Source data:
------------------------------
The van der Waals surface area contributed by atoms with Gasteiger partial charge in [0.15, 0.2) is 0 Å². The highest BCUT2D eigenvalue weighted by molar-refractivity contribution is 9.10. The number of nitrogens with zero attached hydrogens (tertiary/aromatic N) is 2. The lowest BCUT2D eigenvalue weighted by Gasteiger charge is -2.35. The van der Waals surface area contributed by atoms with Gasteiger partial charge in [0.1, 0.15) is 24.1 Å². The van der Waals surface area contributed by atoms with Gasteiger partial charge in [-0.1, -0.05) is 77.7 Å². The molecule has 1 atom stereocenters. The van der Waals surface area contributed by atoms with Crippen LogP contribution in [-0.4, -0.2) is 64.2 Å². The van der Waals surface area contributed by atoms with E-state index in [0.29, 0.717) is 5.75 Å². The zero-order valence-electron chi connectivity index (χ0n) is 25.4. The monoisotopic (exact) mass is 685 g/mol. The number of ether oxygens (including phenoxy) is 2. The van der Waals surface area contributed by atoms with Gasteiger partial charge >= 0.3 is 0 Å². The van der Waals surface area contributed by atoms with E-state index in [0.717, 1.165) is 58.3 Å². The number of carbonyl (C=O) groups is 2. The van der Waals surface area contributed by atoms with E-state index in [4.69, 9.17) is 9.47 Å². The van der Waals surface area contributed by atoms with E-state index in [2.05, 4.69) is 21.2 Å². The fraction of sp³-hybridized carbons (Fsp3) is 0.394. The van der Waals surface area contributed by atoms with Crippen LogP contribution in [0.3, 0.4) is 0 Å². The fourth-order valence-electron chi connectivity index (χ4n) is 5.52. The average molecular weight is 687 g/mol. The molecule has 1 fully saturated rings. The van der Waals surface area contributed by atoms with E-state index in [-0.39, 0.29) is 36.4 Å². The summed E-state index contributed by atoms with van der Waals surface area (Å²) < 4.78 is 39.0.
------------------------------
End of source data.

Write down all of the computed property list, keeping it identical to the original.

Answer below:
The van der Waals surface area contributed by atoms with Gasteiger partial charge in [0.15, 0.2) is 0 Å². The highest BCUT2D eigenvalue weighted by molar-refractivity contribution is 9.10. The number of nitrogens with zero attached hydrogens (tertiary/aromatic N) is 2. The lowest BCUT2D eigenvalue weighted by Gasteiger charge is -2.35. The van der Waals surface area contributed by atoms with Gasteiger partial charge in [0.1, 0.15) is 24.1 Å². The van der Waals surface area contributed by atoms with Gasteiger partial charge in [-0.1, -0.05) is 77.7 Å². The molecule has 1 atom stereocenters. The van der Waals surface area contributed by atoms with Crippen LogP contribution in [-0.4, -0.2) is 64.2 Å². The van der Waals surface area contributed by atoms with E-state index in [0.29, 0.717) is 5.75 Å². The zero-order valence-electron chi connectivity index (χ0n) is 25.4. The monoisotopic (exact) mass is 685 g/mol. The number of ether oxygens (including phenoxy) is 2. The van der Waals surface area contributed by atoms with Gasteiger partial charge >= 0.3 is 0 Å². The van der Waals surface area contributed by atoms with E-state index in [0.717, 1.165) is 58.3 Å². The number of carbonyl (C=O) groups is 2. The van der Waals surface area contributed by atoms with E-state index in [4.69, 9.17) is 9.47 Å². The van der Waals surface area contributed by atoms with E-state index in [2.05, 4.69) is 21.2 Å². The fraction of sp³-hybridized carbons (Fsp3) is 0.394. The van der Waals surface area contributed by atoms with Crippen LogP contribution in [0.3, 0.4) is 0 Å². The fourth-order valence-electron chi connectivity index (χ4n) is 5.52. The average molecular weight is 687 g/mol. The molecule has 1 fully saturated rings. The van der Waals surface area contributed by atoms with E-state index in [-0.39, 0.29) is 36.4 Å². The summed E-state index contributed by atoms with van der Waals surface area (Å²) < 4.78 is 39.0.